With love and plenty blest. See! there she goes, And climbs th' adjacent hill; the plowman leaves She reels along, and by her gait betrays Th'unfinish'd furrow; nor his bleating flocks Her inward weakness. See, how black she looks! Are now the shepherd's joy! men, boys, and girls The sweat, that clogs th' obstructed pores, scarce Desert th' unpeopled village ; and wild crowds
How quick she turns! their gaping jaws eludes, Maze within maze. The covert's utmost bound And yet a moment lives; till, round inclos'd Slily she skirts; behind them cautious creeps ; By all the greedy pack, with infant screams And in that very track, so lately stain'd
She yields her breath, and there reluctant dies. By all the steaming crowd, seems to pursue
So when the furious Bacchanals assail'd The foe she flies. Let cavillers deny
Threïcian Orpheus, poor ill-fated bard! That brutes have reason ; sure 'tis something more, Loud was the cry; hills, woods, and Hebrus' banks, 'Tis Heaven directs, and stratagems inspires Return'd their clamorous rage; distress'd he flies, Beyond the short extent of human thought. Shifting from place to place, but flies in vain; But hold—I see her from the covert break; For eager they pursue, till panting, faint, Sad on yon little eminence she sits;
By noisy multitudes o'erpower'd, he sinks Intent she listens with one ear erect,
To the relentless crowd a bleeding prey. Pondering, and doubtful what new course to take, The huntsman now, a deep incision made, And how t’ escape the fierce blood-thirsty crew, Shakes out with hands impure, and dashes down That still urge on, and still in volleys loud Her reeking entrails and yet quivering heart. Insult her woes, and mock her sore distress. These claim the pack, the bloody perquisite As now in louder peals the loaded winds For all their toils. Stretch'd on the ground she lies Bring on the gathering storm, her fears prevail, A mangled corse ; in her dim glaring eyes And o'er the plain, and o'er the mountain's ridge, Cold Death exults, and stiffens every limb. Away she flies ; nor ships with wind and tide, Aw'd by the threatening whip, the furious hounds And all their canvas wings, scud half so fast. Around her bay; or at their master's foot, Once more, ye jovial train, your courage try,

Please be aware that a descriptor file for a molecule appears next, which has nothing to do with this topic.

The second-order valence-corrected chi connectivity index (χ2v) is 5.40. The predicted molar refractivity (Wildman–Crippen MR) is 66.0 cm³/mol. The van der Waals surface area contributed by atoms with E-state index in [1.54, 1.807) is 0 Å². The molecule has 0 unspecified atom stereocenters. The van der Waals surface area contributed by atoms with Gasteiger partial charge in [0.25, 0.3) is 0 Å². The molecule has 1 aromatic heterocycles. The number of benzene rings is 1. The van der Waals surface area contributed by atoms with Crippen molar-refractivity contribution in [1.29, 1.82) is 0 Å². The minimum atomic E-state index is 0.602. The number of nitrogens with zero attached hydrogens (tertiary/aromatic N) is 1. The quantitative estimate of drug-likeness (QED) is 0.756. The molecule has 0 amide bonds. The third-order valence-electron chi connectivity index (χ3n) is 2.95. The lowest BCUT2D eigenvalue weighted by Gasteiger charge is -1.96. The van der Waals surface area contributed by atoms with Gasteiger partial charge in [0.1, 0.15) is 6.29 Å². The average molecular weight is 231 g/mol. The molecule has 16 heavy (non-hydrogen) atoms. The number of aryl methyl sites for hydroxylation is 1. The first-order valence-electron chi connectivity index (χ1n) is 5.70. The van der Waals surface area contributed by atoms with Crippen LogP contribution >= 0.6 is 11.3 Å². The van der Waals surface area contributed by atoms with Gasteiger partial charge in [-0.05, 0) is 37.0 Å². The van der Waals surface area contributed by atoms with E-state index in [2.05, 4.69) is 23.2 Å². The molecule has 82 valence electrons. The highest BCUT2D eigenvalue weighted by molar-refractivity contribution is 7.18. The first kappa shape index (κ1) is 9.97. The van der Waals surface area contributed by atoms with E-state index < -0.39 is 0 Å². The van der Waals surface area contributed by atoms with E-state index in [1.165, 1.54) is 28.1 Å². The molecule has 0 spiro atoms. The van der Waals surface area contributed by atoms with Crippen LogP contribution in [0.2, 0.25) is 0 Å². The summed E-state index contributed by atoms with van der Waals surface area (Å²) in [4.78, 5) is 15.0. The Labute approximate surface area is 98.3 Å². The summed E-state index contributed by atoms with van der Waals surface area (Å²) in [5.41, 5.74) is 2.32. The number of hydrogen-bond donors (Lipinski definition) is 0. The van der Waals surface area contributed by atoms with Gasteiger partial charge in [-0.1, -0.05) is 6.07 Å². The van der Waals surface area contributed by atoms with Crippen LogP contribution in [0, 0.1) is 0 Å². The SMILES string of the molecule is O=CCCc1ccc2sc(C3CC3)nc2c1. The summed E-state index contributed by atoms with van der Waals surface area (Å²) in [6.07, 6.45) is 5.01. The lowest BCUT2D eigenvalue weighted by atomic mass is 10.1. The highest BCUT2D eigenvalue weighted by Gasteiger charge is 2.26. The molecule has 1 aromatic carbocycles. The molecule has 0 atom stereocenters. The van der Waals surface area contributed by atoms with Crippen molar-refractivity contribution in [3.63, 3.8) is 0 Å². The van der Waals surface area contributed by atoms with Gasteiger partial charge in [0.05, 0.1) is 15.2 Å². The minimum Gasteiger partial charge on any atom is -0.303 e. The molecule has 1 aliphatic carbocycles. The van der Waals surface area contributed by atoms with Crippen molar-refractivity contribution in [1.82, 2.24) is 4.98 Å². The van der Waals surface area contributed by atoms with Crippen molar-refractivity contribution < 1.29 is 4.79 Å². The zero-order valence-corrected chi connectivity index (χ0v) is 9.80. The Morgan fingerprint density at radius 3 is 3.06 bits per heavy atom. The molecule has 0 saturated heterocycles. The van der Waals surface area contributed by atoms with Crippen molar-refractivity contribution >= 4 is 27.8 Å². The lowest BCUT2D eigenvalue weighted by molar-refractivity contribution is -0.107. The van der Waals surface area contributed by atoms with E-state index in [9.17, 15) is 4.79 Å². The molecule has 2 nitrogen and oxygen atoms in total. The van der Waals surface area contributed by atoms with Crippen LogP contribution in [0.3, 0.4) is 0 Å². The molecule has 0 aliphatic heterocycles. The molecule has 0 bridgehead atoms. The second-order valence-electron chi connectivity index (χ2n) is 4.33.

Each happy favorite courts his kind applause.
With humble adulation cowering low.
In compass round; woods, rivers, hills, and plains All now is joy. With cheeks full-blown they wind Large provinces; enough to gratify Her solemn dirge, while the loud-opening pack Ambition's highest aim, could reason bound The concert swell, and hills and dales return Man's erring will. Now sit in close divan The sadly-pleasing sounds. Thus the poor hare, The mighty chiefs of this prodigious host. A puny, dastard animal, but versid
He from the throne high-eminent presides, In subile wiles, diverts the youthful train. Gives out his mandates proud, laws of the chase, But if thy proud, aspiring soul disdains
From ancient records drawn. With reverence low, So mean a prey, delighted with the pomp, And prostrate at his feet, the chiefs receive Magnificence, and grandeur of the chase; His irreversible decrees, from which Hear what the Muse from faithful records sings. To vary is to die. Then his brave bands
Why on the banks of Gemna, Indian stream, Each to his station leads; encamping round, Line within line, rise the pavilions proud, Till the wide circle is completely form'd Their silken streamers waving in the wind ? Where decent order reigns, what these command, Why neighs the warrior horse? From tent to tent, Those execute with speed, and punctual care, Why press in crowds the buzzing multitude ? In all the strictest discipline of war: Why shines the polish'd helm, and pointed lance, As if some watchful foe, with bold insult, This way and that far-beaming o'er the plain? Hung lowering o'er their camp. The high resolve, Nor Visapour nor Golconda rebel ;
That flies on wings through all th' encircling line, Nor the great Sophy, with his numerous host, Each motion steers, and animates the whole. Lays waste the provinces; nor glory fires So by the Sun's attractive power controll'd, To rob and to destroy, beneath the name The planets in their spheres roll round his orb: And specious guise of war.